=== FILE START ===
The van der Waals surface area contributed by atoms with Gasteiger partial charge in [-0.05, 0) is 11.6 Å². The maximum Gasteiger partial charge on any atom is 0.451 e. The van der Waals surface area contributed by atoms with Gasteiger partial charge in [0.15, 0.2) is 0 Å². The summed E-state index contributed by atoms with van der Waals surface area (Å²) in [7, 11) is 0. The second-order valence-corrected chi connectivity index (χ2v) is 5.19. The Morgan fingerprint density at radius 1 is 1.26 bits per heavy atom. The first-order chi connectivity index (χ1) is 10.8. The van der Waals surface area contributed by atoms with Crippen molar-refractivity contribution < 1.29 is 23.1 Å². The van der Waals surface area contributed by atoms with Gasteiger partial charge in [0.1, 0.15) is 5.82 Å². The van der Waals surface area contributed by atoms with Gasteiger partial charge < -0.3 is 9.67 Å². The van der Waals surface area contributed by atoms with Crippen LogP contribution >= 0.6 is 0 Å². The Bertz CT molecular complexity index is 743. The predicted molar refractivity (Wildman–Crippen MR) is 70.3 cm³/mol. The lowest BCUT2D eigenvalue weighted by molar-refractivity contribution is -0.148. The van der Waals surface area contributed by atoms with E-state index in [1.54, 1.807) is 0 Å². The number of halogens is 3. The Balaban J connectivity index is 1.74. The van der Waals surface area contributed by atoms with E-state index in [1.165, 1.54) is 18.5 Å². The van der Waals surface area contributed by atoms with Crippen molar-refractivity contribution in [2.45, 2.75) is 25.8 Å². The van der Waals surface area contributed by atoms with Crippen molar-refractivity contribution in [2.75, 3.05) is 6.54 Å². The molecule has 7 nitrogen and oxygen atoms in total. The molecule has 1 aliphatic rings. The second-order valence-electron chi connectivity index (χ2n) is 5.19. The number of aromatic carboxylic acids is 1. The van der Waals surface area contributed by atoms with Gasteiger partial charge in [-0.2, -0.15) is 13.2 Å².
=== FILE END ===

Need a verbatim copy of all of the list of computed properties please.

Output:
The van der Waals surface area contributed by atoms with Gasteiger partial charge in [-0.05, 0) is 11.6 Å². The maximum Gasteiger partial charge on any atom is 0.451 e. The van der Waals surface area contributed by atoms with Gasteiger partial charge in [0.15, 0.2) is 0 Å². The summed E-state index contributed by atoms with van der Waals surface area (Å²) in [7, 11) is 0. The second-order valence-corrected chi connectivity index (χ2v) is 5.19. The Morgan fingerprint density at radius 1 is 1.26 bits per heavy atom. The first-order chi connectivity index (χ1) is 10.8. The van der Waals surface area contributed by atoms with Crippen molar-refractivity contribution < 1.29 is 23.1 Å². The van der Waals surface area contributed by atoms with Gasteiger partial charge in [0.1, 0.15) is 5.82 Å². The van der Waals surface area contributed by atoms with Gasteiger partial charge < -0.3 is 9.67 Å². The van der Waals surface area contributed by atoms with Crippen LogP contribution >= 0.6 is 0 Å². The Bertz CT molecular complexity index is 743. The predicted molar refractivity (Wildman–Crippen MR) is 70.3 cm³/mol. The lowest BCUT2D eigenvalue weighted by molar-refractivity contribution is -0.148. The van der Waals surface area contributed by atoms with E-state index in [1.54, 1.807) is 0 Å². The number of halogens is 3. The Balaban J connectivity index is 1.74. The van der Waals surface area contributed by atoms with E-state index in [1.165, 1.54) is 18.5 Å². The van der Waals surface area contributed by atoms with Crippen molar-refractivity contribution in [2.45, 2.75) is 25.8 Å². The van der Waals surface area contributed by atoms with Crippen molar-refractivity contribution in [2.75, 3.05) is 6.54 Å². The molecule has 7 nitrogen and oxygen atoms in total. The molecule has 1 aliphatic rings. The second-order valence-electron chi connectivity index (χ2n) is 5.19. The number of aromatic carboxylic acids is 1. The van der Waals surface area contributed by atoms with Gasteiger partial charge in [-0.2, -0.15) is 13.2 Å².